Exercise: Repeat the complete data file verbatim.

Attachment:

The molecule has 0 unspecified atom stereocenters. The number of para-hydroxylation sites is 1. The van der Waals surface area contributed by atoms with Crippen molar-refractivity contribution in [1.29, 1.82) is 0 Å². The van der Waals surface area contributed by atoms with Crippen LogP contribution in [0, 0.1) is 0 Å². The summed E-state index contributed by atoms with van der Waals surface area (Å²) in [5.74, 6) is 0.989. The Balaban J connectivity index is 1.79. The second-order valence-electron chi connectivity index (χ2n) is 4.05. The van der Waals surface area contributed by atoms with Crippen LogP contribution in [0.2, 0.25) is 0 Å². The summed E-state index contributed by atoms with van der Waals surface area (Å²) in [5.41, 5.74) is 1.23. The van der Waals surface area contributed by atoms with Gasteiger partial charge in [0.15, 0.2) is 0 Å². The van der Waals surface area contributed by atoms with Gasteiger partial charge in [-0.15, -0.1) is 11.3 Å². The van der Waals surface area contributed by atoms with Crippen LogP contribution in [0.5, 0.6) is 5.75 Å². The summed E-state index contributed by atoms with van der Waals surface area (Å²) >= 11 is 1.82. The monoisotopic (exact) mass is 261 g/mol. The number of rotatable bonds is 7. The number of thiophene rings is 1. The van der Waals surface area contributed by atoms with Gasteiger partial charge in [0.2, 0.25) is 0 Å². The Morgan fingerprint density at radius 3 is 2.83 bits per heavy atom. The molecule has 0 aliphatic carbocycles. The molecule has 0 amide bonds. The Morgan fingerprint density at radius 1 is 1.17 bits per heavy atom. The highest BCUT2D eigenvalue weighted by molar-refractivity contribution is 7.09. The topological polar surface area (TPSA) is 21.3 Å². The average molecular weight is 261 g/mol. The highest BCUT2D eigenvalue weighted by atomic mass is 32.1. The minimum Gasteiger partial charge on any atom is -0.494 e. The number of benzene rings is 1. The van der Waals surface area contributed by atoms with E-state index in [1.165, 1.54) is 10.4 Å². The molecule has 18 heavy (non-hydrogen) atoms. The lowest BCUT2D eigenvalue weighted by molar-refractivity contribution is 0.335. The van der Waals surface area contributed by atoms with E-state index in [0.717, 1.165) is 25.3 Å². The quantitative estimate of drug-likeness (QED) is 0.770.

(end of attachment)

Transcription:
The molecule has 0 unspecified atom stereocenters. The number of para-hydroxylation sites is 1. The van der Waals surface area contributed by atoms with Crippen molar-refractivity contribution in [1.29, 1.82) is 0 Å². The van der Waals surface area contributed by atoms with Crippen LogP contribution in [0, 0.1) is 0 Å². The summed E-state index contributed by atoms with van der Waals surface area (Å²) in [5.74, 6) is 0.989. The Balaban J connectivity index is 1.79. The second-order valence-electron chi connectivity index (χ2n) is 4.05. The van der Waals surface area contributed by atoms with Crippen LogP contribution in [0.2, 0.25) is 0 Å². The summed E-state index contributed by atoms with van der Waals surface area (Å²) in [5.41, 5.74) is 1.23. The van der Waals surface area contributed by atoms with Gasteiger partial charge in [0.15, 0.2) is 0 Å². The van der Waals surface area contributed by atoms with Gasteiger partial charge in [-0.15, -0.1) is 11.3 Å². The van der Waals surface area contributed by atoms with Crippen LogP contribution in [0.5, 0.6) is 5.75 Å². The summed E-state index contributed by atoms with van der Waals surface area (Å²) >= 11 is 1.82. The monoisotopic (exact) mass is 261 g/mol. The number of rotatable bonds is 7. The number of thiophene rings is 1. The van der Waals surface area contributed by atoms with Gasteiger partial charge in [0.2, 0.25) is 0 Å². The Morgan fingerprint density at radius 3 is 2.83 bits per heavy atom. The molecule has 0 aliphatic carbocycles. The molecule has 0 amide bonds. The Morgan fingerprint density at radius 1 is 1.17 bits per heavy atom. The highest BCUT2D eigenvalue weighted by molar-refractivity contribution is 7.09. The topological polar surface area (TPSA) is 21.3 Å². The average molecular weight is 261 g/mol. The highest BCUT2D eigenvalue weighted by atomic mass is 32.1. The minimum Gasteiger partial charge on any atom is -0.494 e. The number of benzene rings is 1. The van der Waals surface area contributed by atoms with E-state index in [1.165, 1.54) is 10.4 Å². The molecule has 18 heavy (non-hydrogen) atoms. The lowest BCUT2D eigenvalue weighted by molar-refractivity contribution is 0.335. The van der Waals surface area contributed by atoms with E-state index in [0.717, 1.165) is 25.3 Å². The quantitative estimate of drug-likeness (QED) is 0.770.